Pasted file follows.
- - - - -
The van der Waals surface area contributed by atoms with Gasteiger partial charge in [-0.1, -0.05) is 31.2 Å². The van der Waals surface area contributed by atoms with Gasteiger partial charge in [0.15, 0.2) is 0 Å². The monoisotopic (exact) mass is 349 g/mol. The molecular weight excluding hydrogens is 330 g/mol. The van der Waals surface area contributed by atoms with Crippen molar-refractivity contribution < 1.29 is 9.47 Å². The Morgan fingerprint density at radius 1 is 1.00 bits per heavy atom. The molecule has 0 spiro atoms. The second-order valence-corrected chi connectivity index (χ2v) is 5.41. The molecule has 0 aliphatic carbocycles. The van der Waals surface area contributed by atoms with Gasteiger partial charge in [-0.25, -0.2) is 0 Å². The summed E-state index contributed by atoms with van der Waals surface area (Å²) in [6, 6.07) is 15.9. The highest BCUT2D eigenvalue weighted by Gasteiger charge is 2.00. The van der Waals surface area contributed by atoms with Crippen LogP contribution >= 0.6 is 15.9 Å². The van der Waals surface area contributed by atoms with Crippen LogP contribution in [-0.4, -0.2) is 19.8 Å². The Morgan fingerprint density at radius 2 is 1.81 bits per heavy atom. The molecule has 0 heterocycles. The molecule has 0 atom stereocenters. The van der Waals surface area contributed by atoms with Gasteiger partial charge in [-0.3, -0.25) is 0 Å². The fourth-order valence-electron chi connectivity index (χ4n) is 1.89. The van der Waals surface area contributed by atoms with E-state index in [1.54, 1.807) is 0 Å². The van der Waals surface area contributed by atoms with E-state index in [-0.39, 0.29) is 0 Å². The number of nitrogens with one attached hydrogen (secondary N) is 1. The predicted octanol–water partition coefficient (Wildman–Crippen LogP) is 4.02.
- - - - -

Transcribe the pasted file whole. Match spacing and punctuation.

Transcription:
The van der Waals surface area contributed by atoms with Gasteiger partial charge in [-0.1, -0.05) is 31.2 Å². The van der Waals surface area contributed by atoms with Gasteiger partial charge in [0.15, 0.2) is 0 Å². The monoisotopic (exact) mass is 349 g/mol. The molecular weight excluding hydrogens is 330 g/mol. The van der Waals surface area contributed by atoms with Crippen molar-refractivity contribution < 1.29 is 9.47 Å². The Morgan fingerprint density at radius 1 is 1.00 bits per heavy atom. The molecule has 0 spiro atoms. The second-order valence-corrected chi connectivity index (χ2v) is 5.41. The molecule has 0 aliphatic carbocycles. The van der Waals surface area contributed by atoms with Gasteiger partial charge in [-0.25, -0.2) is 0 Å². The summed E-state index contributed by atoms with van der Waals surface area (Å²) in [6, 6.07) is 15.9. The highest BCUT2D eigenvalue weighted by Gasteiger charge is 2.00. The van der Waals surface area contributed by atoms with Crippen LogP contribution >= 0.6 is 15.9 Å². The van der Waals surface area contributed by atoms with Crippen LogP contribution in [-0.4, -0.2) is 19.8 Å². The Morgan fingerprint density at radius 2 is 1.81 bits per heavy atom. The molecule has 0 heterocycles. The molecule has 0 atom stereocenters. The van der Waals surface area contributed by atoms with Gasteiger partial charge in [-0.3, -0.25) is 0 Å². The fourth-order valence-electron chi connectivity index (χ4n) is 1.89. The van der Waals surface area contributed by atoms with E-state index in [1.54, 1.807) is 0 Å². The van der Waals surface area contributed by atoms with E-state index in [-0.39, 0.29) is 0 Å². The number of nitrogens with one attached hydrogen (secondary N) is 1. The predicted octanol–water partition coefficient (Wildman–Crippen LogP) is 4.02.